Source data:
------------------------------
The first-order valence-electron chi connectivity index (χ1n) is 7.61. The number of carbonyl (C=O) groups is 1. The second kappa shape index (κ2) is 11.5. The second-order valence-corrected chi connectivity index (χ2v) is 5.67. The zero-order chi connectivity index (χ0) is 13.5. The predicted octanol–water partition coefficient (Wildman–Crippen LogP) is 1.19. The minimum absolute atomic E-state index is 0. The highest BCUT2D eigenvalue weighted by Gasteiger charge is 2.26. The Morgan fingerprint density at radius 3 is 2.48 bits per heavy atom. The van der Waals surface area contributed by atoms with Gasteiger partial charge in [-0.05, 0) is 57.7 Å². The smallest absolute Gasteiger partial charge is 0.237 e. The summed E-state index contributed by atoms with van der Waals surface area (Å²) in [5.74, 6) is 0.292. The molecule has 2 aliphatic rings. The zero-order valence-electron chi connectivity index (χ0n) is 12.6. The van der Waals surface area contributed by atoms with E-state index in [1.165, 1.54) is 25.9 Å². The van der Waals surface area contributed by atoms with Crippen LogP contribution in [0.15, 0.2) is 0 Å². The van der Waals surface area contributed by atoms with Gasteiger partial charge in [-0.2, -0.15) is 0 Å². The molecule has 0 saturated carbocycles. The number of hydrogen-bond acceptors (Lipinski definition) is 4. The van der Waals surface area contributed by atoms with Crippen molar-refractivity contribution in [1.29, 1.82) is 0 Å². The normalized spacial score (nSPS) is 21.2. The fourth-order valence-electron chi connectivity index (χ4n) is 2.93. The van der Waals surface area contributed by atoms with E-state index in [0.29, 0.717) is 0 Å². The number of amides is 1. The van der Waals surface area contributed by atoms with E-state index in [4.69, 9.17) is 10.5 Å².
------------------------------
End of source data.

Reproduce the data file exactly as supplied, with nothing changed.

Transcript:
The first-order valence-electron chi connectivity index (χ1n) is 7.61. The number of carbonyl (C=O) groups is 1. The second kappa shape index (κ2) is 11.5. The second-order valence-corrected chi connectivity index (χ2v) is 5.67. The zero-order chi connectivity index (χ0) is 13.5. The predicted octanol–water partition coefficient (Wildman–Crippen LogP) is 1.19. The minimum absolute atomic E-state index is 0. The highest BCUT2D eigenvalue weighted by Gasteiger charge is 2.26. The Morgan fingerprint density at radius 3 is 2.48 bits per heavy atom. The van der Waals surface area contributed by atoms with Gasteiger partial charge in [-0.05, 0) is 57.7 Å². The smallest absolute Gasteiger partial charge is 0.237 e. The summed E-state index contributed by atoms with van der Waals surface area (Å²) in [5.74, 6) is 0.292. The molecule has 2 aliphatic rings. The zero-order valence-electron chi connectivity index (χ0n) is 12.6. The van der Waals surface area contributed by atoms with E-state index in [1.165, 1.54) is 25.9 Å². The van der Waals surface area contributed by atoms with Crippen LogP contribution in [0.15, 0.2) is 0 Å². The van der Waals surface area contributed by atoms with Gasteiger partial charge in [-0.2, -0.15) is 0 Å². The molecule has 0 saturated carbocycles. The number of hydrogen-bond acceptors (Lipinski definition) is 4. The van der Waals surface area contributed by atoms with Crippen molar-refractivity contribution in [1.29, 1.82) is 0 Å². The normalized spacial score (nSPS) is 21.2. The fourth-order valence-electron chi connectivity index (χ4n) is 2.93. The van der Waals surface area contributed by atoms with E-state index in [0.29, 0.717) is 0 Å². The number of amides is 1. The van der Waals surface area contributed by atoms with E-state index in [4.69, 9.17) is 10.5 Å².